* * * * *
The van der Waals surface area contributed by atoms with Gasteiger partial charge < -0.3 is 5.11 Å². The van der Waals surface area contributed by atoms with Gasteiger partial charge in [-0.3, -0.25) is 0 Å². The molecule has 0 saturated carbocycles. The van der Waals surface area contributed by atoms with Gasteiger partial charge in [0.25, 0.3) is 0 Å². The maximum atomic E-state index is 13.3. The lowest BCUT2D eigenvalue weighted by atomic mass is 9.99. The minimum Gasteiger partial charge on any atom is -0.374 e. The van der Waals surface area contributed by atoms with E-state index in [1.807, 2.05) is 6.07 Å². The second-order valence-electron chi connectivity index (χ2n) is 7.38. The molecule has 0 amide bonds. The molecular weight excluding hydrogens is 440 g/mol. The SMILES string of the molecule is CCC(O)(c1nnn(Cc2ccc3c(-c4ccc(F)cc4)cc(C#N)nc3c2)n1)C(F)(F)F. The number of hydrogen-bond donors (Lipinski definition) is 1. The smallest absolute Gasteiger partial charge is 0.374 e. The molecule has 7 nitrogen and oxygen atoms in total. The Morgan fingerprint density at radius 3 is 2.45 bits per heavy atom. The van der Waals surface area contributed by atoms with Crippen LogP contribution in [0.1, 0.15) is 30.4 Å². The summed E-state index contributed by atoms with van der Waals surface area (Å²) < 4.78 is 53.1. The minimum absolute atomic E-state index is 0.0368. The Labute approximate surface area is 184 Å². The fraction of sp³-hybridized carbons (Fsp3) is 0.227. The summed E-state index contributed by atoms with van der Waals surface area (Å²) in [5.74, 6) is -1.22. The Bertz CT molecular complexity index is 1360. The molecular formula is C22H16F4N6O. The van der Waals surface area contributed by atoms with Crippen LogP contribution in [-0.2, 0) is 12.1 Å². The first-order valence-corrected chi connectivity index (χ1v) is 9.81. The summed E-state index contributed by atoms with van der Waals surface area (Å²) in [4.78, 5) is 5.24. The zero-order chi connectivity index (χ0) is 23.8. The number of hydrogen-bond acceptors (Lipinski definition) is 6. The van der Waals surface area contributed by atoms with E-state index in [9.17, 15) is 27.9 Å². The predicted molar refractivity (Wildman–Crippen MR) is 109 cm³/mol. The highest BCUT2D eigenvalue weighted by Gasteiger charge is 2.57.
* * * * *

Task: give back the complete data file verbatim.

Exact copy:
The van der Waals surface area contributed by atoms with Gasteiger partial charge < -0.3 is 5.11 Å². The van der Waals surface area contributed by atoms with Gasteiger partial charge in [-0.3, -0.25) is 0 Å². The molecule has 0 saturated carbocycles. The van der Waals surface area contributed by atoms with Gasteiger partial charge in [0.25, 0.3) is 0 Å². The maximum atomic E-state index is 13.3. The lowest BCUT2D eigenvalue weighted by atomic mass is 9.99. The minimum Gasteiger partial charge on any atom is -0.374 e. The van der Waals surface area contributed by atoms with E-state index in [1.807, 2.05) is 6.07 Å². The second-order valence-electron chi connectivity index (χ2n) is 7.38. The molecule has 0 amide bonds. The molecular weight excluding hydrogens is 440 g/mol. The SMILES string of the molecule is CCC(O)(c1nnn(Cc2ccc3c(-c4ccc(F)cc4)cc(C#N)nc3c2)n1)C(F)(F)F. The number of hydrogen-bond donors (Lipinski definition) is 1. The smallest absolute Gasteiger partial charge is 0.374 e. The molecule has 7 nitrogen and oxygen atoms in total. The Morgan fingerprint density at radius 3 is 2.45 bits per heavy atom. The van der Waals surface area contributed by atoms with Crippen LogP contribution in [0.1, 0.15) is 30.4 Å². The summed E-state index contributed by atoms with van der Waals surface area (Å²) < 4.78 is 53.1. The minimum absolute atomic E-state index is 0.0368. The Labute approximate surface area is 184 Å². The fraction of sp³-hybridized carbons (Fsp3) is 0.227. The summed E-state index contributed by atoms with van der Waals surface area (Å²) in [5.74, 6) is -1.22. The Bertz CT molecular complexity index is 1360. The molecular formula is C22H16F4N6O. The van der Waals surface area contributed by atoms with Crippen LogP contribution in [-0.2, 0) is 12.1 Å². The first-order valence-corrected chi connectivity index (χ1v) is 9.81. The summed E-state index contributed by atoms with van der Waals surface area (Å²) in [4.78, 5) is 5.24. The zero-order chi connectivity index (χ0) is 23.8. The number of hydrogen-bond acceptors (Lipinski definition) is 6. The van der Waals surface area contributed by atoms with E-state index in [9.17, 15) is 27.9 Å². The predicted molar refractivity (Wildman–Crippen MR) is 109 cm³/mol. The highest BCUT2D eigenvalue weighted by Gasteiger charge is 2.57.